Initially, I thought about feminism across different geographic locations as global feminism, as a feminism rooted in nations, defined and given flavor by the nation as a whole. That is, thinking about American feminism and Indian feminism and Ghanaian feminism and French Feminism. But then, that is SO American-centric of me. When I try to think of a certain American feminism, it’s impossible. Just to think of Bryn Mawr feminism strikes me as impossible. And I’m not trying to suggest that we’re all special feminist snowflakes, or that there is not sense of shared feminist thought or identity. But our shorthand, our labeling of feminisms as rooted in some national identity/location/region can have the possibility of flattening and erasing nuance from how feminists express themselves in a variety of contexts.
Best of luck to you all in Ghana! My due date is this weekend ... but I will tune in whenver I can to the new Ghana trip blog. And then... "see" you all online for the rest of the semester!
There's a timely feature on the NPR website coinciding with your trip... Check out this recent Black History Month spot on a trip back to the ancestral home in Ghana from Tell Me More:
The topic I keep returning to and reflecting on is World Travel. More specifically I was thinking about World Sharing and how amazing and beneficial it could be for students to be able to share things with other students in different countries. I took Japanese my first year at Bryn Mawr and towards the end of the class we would make video files of us speaking in Japanese and English and send them to "buddies" we had in a university in Japan. They would then send us videos of them speaking in English and Japanese. We would all also type what we said in the language we were learning and then the native student speaker would correct it and write a reply in the language they were trying to learn. This was an amazing experience and obviously we were all nervous at first but you ended up really connecting with your buddy because you'd see them laughing when they knew they got something wrong or pulling their friend into the video. Obviously this requires technology and money but I just think it is such a unique way to share the experience of learning across the world.
I was in the group that presented on language diversity in Ghana. I was talking specifically about language within the school system, and how English is currently the accepted language of Ghanaian education. It isn't until Senior Secondary School that Ghanaian students are explicitly taught Ghanaian language. This policy makes me feel sad and a little angry, the same way that it does in American schools. Last semester in Empowering Learners, I defined agency as "the learner’s decision to take ownership of the world in which he/she lives and to apply his/her skills to shape that world." This definition was very much attached to language. I see literacy as a crucial skill for shaping the world. When a school system denies a student access to literacy in their native language, the system is taking away some of that student's agency. Waiting to provide this fundamental access to students who make it into schools that have stringent academic requirements is completely in opposition to what I think needs to happen. Language skils should be built upon, not limited. It's sad that this can be influenced by politics or ideology.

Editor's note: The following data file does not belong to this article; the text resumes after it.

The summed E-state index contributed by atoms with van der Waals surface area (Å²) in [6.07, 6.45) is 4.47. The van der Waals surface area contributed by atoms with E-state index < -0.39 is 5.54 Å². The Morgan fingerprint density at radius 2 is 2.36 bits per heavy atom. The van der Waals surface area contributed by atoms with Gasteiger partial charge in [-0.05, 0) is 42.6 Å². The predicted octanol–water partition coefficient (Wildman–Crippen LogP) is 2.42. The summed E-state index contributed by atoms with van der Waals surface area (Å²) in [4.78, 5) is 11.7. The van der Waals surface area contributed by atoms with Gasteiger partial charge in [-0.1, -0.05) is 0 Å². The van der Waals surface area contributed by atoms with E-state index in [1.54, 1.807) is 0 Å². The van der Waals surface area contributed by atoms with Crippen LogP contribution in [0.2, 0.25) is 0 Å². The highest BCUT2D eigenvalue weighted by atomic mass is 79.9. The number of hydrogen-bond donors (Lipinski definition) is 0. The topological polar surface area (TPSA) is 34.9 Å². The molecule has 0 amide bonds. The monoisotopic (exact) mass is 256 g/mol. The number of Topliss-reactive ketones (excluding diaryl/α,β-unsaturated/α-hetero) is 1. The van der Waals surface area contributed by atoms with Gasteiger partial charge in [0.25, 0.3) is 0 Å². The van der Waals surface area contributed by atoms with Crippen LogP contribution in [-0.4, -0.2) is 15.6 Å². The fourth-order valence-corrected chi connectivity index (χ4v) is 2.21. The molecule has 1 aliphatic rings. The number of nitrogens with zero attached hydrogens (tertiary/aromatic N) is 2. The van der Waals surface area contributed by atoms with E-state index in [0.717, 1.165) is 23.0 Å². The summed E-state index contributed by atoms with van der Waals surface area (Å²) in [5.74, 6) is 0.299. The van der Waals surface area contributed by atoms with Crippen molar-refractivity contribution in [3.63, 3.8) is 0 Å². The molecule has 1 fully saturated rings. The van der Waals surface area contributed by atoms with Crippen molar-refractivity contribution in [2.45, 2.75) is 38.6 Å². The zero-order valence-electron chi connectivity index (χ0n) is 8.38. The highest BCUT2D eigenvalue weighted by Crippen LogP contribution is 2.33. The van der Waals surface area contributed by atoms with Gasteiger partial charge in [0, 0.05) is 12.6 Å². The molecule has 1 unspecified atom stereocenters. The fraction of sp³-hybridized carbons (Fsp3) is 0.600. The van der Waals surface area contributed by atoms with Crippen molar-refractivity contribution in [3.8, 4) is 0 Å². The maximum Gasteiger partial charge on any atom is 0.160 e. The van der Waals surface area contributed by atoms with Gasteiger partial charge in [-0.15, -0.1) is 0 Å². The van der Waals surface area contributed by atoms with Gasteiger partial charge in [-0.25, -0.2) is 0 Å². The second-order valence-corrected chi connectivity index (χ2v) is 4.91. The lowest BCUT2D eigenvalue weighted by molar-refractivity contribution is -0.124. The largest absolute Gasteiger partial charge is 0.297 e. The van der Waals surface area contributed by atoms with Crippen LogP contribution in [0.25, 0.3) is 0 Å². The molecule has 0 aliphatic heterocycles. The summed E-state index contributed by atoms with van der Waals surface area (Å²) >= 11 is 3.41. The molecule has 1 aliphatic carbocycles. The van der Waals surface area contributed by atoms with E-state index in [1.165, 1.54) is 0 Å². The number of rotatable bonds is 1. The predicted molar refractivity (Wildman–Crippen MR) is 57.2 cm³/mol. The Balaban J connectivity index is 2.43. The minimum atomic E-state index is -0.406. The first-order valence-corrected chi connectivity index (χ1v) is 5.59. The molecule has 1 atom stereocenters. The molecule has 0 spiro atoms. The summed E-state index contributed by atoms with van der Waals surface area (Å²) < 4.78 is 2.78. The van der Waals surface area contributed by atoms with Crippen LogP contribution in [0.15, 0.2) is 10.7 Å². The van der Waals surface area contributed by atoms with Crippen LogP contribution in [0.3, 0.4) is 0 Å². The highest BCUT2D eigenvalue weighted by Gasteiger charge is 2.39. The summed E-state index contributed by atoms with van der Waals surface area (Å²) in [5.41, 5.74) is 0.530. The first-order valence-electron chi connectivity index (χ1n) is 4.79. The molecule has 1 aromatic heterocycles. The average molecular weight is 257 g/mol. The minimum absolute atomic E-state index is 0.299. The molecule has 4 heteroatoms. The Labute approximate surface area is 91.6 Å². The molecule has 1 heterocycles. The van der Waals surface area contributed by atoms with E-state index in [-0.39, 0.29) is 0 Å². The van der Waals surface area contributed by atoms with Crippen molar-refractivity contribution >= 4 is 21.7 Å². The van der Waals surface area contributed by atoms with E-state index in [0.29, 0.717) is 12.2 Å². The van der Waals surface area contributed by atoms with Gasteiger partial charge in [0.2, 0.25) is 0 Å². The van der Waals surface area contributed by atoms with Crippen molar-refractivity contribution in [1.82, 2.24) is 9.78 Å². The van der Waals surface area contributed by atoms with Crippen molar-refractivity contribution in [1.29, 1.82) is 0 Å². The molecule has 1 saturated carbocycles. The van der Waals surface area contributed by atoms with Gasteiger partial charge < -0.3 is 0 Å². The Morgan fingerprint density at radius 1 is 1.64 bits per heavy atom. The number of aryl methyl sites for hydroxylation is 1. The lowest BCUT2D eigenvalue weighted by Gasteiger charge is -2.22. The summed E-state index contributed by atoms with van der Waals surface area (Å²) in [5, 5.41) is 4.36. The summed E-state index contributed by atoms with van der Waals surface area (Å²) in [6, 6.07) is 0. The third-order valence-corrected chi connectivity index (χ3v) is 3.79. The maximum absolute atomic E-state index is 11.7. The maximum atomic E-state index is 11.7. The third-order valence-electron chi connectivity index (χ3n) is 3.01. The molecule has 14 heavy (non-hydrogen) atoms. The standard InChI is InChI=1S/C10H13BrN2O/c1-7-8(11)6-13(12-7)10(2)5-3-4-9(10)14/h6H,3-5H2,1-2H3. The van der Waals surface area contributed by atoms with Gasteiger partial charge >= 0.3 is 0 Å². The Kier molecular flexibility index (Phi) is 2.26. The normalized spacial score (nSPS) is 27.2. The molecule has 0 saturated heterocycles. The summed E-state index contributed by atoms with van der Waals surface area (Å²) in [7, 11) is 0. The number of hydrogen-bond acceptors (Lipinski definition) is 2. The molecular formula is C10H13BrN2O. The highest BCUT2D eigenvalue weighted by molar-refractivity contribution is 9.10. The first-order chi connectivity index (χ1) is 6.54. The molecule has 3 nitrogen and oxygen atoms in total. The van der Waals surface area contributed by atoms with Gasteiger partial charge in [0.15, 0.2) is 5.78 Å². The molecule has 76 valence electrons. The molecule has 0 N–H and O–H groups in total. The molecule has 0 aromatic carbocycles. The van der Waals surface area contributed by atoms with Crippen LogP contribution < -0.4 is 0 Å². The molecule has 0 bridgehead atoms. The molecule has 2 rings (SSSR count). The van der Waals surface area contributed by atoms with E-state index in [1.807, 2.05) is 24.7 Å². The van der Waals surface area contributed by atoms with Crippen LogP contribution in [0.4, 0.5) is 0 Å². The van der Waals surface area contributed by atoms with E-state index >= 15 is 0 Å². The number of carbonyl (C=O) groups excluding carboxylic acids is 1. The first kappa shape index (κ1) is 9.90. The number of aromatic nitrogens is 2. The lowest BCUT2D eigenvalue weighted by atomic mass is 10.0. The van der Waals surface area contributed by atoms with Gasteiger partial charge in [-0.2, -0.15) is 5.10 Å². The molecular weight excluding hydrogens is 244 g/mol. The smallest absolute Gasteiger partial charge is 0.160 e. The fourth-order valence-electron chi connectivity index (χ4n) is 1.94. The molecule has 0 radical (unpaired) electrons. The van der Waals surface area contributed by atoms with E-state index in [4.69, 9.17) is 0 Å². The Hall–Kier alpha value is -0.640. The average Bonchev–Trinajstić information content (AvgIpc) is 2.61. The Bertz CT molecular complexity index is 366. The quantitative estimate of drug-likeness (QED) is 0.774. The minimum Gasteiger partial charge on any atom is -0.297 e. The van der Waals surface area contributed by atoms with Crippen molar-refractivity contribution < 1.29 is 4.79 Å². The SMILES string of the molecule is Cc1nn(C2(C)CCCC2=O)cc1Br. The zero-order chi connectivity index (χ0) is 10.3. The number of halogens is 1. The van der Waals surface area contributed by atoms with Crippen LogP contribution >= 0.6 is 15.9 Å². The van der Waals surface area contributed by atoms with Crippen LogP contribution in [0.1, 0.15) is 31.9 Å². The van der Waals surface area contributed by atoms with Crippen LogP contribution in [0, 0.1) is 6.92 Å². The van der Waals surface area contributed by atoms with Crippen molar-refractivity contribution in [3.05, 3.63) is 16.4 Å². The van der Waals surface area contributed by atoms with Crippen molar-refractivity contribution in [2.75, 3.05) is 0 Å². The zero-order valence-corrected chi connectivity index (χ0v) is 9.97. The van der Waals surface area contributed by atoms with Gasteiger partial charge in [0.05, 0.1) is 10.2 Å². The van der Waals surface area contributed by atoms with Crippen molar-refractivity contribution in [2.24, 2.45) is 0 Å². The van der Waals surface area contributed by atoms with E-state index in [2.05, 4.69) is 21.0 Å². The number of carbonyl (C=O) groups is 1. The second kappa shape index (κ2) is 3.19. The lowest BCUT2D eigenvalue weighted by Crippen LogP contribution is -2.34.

Going back to my notes on that reading - there was a heavy focus on alienation. Adults may be alienated by being illiterate, but then, forcing them to learn could also be alienating.
I’ve been thinking about all these things because I’ve been reflecting on my internship from last summer, trying to find a connection between that experience and the 360/Educ 250. I worked in the Education department at Nationalities Service Center, especially in classrooms in which immigrants and refugees are learning to speak English. This experience had a huge impact on my academics last semester - I applied that passion to classes on bilingual education, cultural tensions/fusions, and immigration. After that internship, I found connections between the experience and courses about Language, Culture, and Policy. However (and thank you to Alice again, for helping me flesh this out), I wasn’t thinking about the fundamentals. - Fundamentals being, I think, Literacy. So of course there is a connection between my tutoring adults and the class I am taking now.
I remember the first time I read a novel that had characters that talked like me. It completely changed my attitude towards reading. I began to read one book a week starting in junior high because I loved reading about protagonists that also students who struggled through social problems.
This reminds me of the Gee reading because of the discussion on discourse. At the beginning of the semester, I did not have a firm grasp on the meaning of discourse. However, now it seems that I do understand it more, or I am at least more comfortable with the vocabulary. One thing that the Gee reading reminds me is the importance for people, especially youth, to see their discourse in other areas of life. Being able to read about people who went through similar issues and reading phrases and words that I experienced on a daily basis was in some way a source of empowerment. It made my middle school self feel less alone in the world to know that there are other people who are similar to me and talk the same way.